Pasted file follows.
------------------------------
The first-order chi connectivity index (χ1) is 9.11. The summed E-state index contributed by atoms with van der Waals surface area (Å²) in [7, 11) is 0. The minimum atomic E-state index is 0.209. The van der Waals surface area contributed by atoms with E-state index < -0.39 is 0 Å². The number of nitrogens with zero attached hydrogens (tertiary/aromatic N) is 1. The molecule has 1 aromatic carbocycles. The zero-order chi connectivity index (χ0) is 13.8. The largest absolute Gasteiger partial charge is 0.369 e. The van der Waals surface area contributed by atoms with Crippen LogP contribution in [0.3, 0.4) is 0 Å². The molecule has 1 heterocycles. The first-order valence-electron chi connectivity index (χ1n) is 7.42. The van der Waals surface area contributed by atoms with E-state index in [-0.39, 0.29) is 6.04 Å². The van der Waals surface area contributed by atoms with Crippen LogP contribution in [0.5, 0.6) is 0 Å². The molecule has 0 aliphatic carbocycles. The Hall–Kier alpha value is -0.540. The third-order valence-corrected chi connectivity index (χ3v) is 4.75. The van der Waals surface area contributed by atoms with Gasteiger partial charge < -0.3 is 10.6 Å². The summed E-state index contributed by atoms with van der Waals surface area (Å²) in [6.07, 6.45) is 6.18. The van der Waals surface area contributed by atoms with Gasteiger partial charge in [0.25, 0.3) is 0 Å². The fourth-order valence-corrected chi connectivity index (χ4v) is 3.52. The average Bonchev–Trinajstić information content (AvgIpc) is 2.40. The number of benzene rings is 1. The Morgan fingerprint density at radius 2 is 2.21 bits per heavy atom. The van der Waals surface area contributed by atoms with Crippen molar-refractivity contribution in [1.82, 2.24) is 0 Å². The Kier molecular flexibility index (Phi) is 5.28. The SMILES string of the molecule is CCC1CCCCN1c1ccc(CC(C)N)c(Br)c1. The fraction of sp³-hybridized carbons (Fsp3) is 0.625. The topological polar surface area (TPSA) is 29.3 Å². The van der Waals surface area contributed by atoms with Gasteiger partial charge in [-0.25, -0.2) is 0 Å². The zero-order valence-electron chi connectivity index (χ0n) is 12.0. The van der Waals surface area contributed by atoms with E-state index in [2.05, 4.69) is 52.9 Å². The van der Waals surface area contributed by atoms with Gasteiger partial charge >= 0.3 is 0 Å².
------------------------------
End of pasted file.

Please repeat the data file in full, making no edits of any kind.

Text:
The first-order chi connectivity index (χ1) is 9.11. The summed E-state index contributed by atoms with van der Waals surface area (Å²) in [7, 11) is 0. The minimum atomic E-state index is 0.209. The van der Waals surface area contributed by atoms with E-state index < -0.39 is 0 Å². The number of nitrogens with zero attached hydrogens (tertiary/aromatic N) is 1. The molecule has 1 aromatic carbocycles. The zero-order chi connectivity index (χ0) is 13.8. The largest absolute Gasteiger partial charge is 0.369 e. The van der Waals surface area contributed by atoms with Crippen LogP contribution in [0.3, 0.4) is 0 Å². The molecule has 1 heterocycles. The first-order valence-electron chi connectivity index (χ1n) is 7.42. The van der Waals surface area contributed by atoms with E-state index in [-0.39, 0.29) is 6.04 Å². The van der Waals surface area contributed by atoms with Crippen LogP contribution in [0.5, 0.6) is 0 Å². The molecule has 0 aliphatic carbocycles. The Hall–Kier alpha value is -0.540. The third-order valence-corrected chi connectivity index (χ3v) is 4.75. The van der Waals surface area contributed by atoms with Gasteiger partial charge < -0.3 is 10.6 Å². The summed E-state index contributed by atoms with van der Waals surface area (Å²) in [6.07, 6.45) is 6.18. The van der Waals surface area contributed by atoms with Gasteiger partial charge in [0.25, 0.3) is 0 Å². The fourth-order valence-corrected chi connectivity index (χ4v) is 3.52. The average Bonchev–Trinajstić information content (AvgIpc) is 2.40. The number of benzene rings is 1. The Morgan fingerprint density at radius 2 is 2.21 bits per heavy atom. The van der Waals surface area contributed by atoms with Crippen molar-refractivity contribution in [1.82, 2.24) is 0 Å². The Kier molecular flexibility index (Phi) is 5.28. The SMILES string of the molecule is CCC1CCCCN1c1ccc(CC(C)N)c(Br)c1. The fraction of sp³-hybridized carbons (Fsp3) is 0.625. The topological polar surface area (TPSA) is 29.3 Å². The van der Waals surface area contributed by atoms with Gasteiger partial charge in [-0.25, -0.2) is 0 Å². The zero-order valence-electron chi connectivity index (χ0n) is 12.0. The van der Waals surface area contributed by atoms with E-state index in [2.05, 4.69) is 52.9 Å². The van der Waals surface area contributed by atoms with Gasteiger partial charge >= 0.3 is 0 Å².